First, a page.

Cancer screening in the pediatric cancer patient: a focus on genitourinary malignancies, and why does a urologist need to know about this?

The long-term survival of a patient with childhood cancer now exceeds 80%. Unfortunately, as survivorship improves, the long-term consequences of the treatments used have become manifest. Specifically, the finding that development of a subsequent malignant neoplasm (SMN) is the leading cause of late mortality is concerning.

In cancer survivors who are at high risk for developing an SMN, cancer screening protocols have well-documented survivorship benefits. Regrettably, 50% of these high-risk patients are non-compliant with these protocols, with studies revealing that inadequate patient compliance is in part because of insufficient knowledge of the physician regarding its need.

Urologists are in a unique position to correct this deficiency. Characteristically, survivors of childhood cancer present to urologists as an adult with complaints of infertility, erectile dysfunction, androgen deprivation, lower urinary tract symptoms or for follow-up of a urinary diversion. The urologist because of their specialty should be able to treat the patients presenting complaint, identify the high-risk patient, and re-establish them on their surveillance protocol.

The risk for developing an SMN is unequally expressed and is temporally biphasic. A minimal 10-year follow-up time span is recommended for patients who received alkylating agents or topoisomerase inhibitors. These agents can induce hematologic malignancies classically within the first 3-5 years after chemotherapy completion, with minimal risk existing after 10 years. Lifelong follow-up for SMN development is recommended under five distinct circumstances; if a genetic predisposition to tumor formation exists, a persistent post-treatment non-malignant mass is present if chemotherapy was received before 2 years of age, if the initial type of tumor predisposes to SMN, or if the patient received radiation therapy.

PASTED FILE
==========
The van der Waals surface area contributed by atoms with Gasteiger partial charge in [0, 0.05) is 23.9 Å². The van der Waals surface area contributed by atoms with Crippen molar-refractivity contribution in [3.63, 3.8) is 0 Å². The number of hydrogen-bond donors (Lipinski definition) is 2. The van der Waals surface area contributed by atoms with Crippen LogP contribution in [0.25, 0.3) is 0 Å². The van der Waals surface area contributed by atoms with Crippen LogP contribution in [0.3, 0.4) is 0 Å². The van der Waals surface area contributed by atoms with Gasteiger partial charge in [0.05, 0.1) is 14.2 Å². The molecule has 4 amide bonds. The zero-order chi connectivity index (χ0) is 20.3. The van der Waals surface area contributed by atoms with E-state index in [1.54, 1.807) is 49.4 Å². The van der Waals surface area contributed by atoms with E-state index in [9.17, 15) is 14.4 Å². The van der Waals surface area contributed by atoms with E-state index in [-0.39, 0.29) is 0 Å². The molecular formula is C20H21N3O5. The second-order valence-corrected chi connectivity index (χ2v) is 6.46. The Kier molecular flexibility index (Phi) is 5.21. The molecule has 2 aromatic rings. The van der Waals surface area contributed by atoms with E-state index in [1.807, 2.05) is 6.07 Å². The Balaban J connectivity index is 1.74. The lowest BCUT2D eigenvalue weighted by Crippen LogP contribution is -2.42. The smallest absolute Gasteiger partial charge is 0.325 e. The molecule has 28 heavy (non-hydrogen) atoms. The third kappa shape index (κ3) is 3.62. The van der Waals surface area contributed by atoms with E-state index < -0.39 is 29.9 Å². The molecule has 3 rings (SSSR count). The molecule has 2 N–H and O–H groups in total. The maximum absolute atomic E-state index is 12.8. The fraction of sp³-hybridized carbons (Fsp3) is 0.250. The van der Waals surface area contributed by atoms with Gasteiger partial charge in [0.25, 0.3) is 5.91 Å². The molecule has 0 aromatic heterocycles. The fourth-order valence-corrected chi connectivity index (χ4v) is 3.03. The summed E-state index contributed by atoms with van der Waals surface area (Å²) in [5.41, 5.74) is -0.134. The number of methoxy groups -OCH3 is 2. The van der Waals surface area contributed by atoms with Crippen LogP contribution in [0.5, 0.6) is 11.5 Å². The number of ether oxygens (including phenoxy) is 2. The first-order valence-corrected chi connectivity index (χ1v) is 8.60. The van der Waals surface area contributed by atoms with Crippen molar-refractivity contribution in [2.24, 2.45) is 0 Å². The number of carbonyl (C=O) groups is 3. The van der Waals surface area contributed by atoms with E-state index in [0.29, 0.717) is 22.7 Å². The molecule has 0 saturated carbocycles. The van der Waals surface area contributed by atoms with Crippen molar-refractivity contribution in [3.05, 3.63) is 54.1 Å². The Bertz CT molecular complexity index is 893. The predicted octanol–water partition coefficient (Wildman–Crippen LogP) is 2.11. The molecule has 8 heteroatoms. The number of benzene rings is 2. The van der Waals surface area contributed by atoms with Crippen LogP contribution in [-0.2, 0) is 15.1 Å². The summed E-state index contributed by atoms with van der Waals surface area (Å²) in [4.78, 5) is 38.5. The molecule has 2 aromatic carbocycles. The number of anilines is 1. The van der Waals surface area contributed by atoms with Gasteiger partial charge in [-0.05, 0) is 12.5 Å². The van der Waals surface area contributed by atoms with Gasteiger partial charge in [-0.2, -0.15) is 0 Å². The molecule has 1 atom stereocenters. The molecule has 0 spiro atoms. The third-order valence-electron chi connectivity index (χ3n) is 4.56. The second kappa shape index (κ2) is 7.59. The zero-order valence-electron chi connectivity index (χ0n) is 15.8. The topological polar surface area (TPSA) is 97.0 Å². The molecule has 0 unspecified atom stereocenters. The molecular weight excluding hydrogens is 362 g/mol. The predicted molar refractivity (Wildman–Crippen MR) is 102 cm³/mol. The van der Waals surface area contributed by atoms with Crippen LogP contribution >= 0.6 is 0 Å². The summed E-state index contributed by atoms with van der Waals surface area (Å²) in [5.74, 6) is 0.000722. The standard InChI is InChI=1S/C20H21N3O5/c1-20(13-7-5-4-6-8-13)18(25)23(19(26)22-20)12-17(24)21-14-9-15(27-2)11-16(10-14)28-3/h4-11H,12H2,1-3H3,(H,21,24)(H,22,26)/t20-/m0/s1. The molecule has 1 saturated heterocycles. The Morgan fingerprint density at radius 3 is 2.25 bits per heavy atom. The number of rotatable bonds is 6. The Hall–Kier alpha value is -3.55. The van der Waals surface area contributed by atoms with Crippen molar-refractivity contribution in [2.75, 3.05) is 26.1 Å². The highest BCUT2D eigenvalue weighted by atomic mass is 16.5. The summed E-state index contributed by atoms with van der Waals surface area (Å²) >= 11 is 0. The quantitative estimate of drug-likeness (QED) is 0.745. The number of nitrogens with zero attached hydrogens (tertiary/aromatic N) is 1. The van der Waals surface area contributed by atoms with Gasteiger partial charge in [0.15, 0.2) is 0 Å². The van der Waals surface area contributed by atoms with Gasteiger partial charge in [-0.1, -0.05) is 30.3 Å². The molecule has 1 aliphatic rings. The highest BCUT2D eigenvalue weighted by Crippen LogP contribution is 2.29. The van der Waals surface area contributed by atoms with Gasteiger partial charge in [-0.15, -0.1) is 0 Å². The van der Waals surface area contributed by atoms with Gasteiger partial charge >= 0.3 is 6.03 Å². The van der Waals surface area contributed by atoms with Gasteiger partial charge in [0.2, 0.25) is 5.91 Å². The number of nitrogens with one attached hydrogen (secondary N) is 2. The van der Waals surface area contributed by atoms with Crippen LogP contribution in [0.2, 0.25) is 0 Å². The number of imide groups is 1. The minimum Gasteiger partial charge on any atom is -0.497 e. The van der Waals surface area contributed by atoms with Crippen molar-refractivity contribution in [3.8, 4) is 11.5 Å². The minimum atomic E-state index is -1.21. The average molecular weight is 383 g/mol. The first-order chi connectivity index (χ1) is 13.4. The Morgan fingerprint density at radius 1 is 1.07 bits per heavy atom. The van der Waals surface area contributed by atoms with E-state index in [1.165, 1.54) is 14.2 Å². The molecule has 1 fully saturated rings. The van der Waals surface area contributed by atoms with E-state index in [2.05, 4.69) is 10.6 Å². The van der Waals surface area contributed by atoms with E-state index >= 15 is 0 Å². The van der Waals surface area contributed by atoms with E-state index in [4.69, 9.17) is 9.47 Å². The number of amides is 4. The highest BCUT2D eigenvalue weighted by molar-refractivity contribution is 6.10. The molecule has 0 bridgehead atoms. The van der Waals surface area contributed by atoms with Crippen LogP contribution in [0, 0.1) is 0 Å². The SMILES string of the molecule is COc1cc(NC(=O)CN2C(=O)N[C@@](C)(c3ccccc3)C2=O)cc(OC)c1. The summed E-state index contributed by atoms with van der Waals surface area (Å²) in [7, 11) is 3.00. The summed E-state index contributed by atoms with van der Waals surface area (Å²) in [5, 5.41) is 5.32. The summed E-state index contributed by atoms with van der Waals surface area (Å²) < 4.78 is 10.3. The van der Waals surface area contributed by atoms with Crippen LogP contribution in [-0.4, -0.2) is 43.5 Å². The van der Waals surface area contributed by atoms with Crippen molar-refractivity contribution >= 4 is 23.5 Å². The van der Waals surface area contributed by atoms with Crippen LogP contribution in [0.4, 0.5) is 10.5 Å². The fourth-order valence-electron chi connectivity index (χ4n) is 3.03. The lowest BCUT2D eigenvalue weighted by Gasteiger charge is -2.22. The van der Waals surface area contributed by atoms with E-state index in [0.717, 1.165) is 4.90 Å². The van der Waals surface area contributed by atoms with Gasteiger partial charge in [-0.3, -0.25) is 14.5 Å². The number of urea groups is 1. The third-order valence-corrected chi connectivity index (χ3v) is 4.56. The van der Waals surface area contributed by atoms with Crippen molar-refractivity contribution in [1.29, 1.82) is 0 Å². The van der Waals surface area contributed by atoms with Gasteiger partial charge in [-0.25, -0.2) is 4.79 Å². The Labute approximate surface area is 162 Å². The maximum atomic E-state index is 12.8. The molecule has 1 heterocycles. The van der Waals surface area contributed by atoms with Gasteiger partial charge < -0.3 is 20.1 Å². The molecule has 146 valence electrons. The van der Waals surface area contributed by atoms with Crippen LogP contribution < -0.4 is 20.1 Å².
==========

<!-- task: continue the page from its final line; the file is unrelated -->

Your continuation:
The urologists ability to identify the patient at high risk for developing an SMN and return them to a surveillance protocol is crucial for appropriate patient management.

Journal of pediatric urology. 2018 Oct 24 [Epub ahead of print]

D A Husmann

Department of Urology, 200 First St SW, Mayo Clinic, Rochester, MN 55905, USA. Electronic address: .

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